Colin Crosby Heritage Tours

Who Are All These Kings?: Sweyn

Sweyn Forkbeard was born in 960, and was the son of Harold Bluetooth, King of Denmark.

He took the throne of Denmark after a rebellion in 985, and consolidated his power there the following year, when his father died.

Over the next few years, Sweyn joined the forces of Olaf Trygvasson and systematically ravaged England. He was probably present with Olaf at the Battle of Maldon in 991.

When, in 1002, Sweyn’s sister Gunnhild and her husband, Ealdorman Pallig, were among those killed at Oxford in the St. Brice’s Day massacre, he swore revenge on Ethelred and returned annually for several years. Almost immediately he sacked and burned Norwich.

On one occasion, his army reached as far as the Berkshire Downs, deep into Wessex. Danish legend held that any Vikings who got that far would never again see the sea, but Sweyn overcome his men’s fears in that respect.

In 1007, Ethelred paid Sweyn an enormous Danegeld and he returned to Denmark.

But in 1013 he invaded again. He landed beside the Humber, and immediately Northumbria and the Danelaw submitted to him.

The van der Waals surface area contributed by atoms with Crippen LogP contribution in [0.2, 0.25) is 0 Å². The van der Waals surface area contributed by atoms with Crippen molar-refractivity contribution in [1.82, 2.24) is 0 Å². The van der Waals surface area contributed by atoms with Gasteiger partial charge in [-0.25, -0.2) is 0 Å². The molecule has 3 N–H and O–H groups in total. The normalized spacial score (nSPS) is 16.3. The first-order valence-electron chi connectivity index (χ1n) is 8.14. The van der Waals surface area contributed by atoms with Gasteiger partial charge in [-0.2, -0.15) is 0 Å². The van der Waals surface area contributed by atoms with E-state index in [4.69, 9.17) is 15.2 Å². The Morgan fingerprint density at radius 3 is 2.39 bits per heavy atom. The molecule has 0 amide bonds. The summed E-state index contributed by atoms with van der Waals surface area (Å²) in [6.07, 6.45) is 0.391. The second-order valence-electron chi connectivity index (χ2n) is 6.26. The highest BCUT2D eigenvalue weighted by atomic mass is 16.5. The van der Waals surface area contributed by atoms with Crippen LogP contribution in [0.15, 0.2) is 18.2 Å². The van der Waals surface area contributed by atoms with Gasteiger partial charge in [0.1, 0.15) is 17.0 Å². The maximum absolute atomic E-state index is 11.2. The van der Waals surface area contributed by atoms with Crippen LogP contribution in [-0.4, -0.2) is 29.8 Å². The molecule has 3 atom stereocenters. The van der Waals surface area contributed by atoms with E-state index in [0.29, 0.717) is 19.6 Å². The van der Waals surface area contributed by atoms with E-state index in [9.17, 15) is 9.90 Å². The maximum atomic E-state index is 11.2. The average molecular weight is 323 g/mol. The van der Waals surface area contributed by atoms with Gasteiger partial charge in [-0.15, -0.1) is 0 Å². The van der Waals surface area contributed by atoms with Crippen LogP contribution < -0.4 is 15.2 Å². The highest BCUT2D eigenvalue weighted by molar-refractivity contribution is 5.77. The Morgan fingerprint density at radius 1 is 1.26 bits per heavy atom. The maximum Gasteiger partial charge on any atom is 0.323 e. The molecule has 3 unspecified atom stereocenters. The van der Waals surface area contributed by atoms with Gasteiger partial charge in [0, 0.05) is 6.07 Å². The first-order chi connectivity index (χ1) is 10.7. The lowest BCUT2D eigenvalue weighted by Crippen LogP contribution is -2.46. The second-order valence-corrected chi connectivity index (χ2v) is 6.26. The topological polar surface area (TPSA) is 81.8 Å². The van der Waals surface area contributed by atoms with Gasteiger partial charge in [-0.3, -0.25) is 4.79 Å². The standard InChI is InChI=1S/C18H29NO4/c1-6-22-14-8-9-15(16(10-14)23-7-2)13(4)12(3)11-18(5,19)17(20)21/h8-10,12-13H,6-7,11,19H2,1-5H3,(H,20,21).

Sweyn met very little resistance from the demoralised English people, and marched on through Mercia to Oxford and then on to Winchester, where Mercia and Wessex submitted.

London held out, though, and Sweyn returned to his base in Lindsey.

But when it was learned that Ethelred had fled to Normandy, Sweyn was recognised as king by the whole of England.

However, after only a few weeks, in 1014, Sweyn died, at Gainsborough.

According to the Danes and most historians, he fell off his horse and died.

But according to English stories, he scoffed at St. Edmund, the King of East Anglia who had been martyred by an earlier Danish war party, and had been buried at Bury St. Edmunds. The ghost of St. Edmund, in retaliation, ran him through with his lance.

Ethelred was then asked to come back and resume being king.

Sweyn was buried first at Gainsborough, and his body was later taken to Roeskild Cathedral in Denmark.

He had been married twice, firstly in 990 to Gunnhilda, daughter of Mjeczislas I, Duke of Poland. Among their children were Harold, who succeeded his father as King of Denmark; and Cnut, later a famous and illustrious King of England.

His second wife was Sigrid the Haughty, born in Sweden, who had earlier been courted by Olaf Trygvasson. They had a daughter Astrid, who married into the Royal family of Normandy.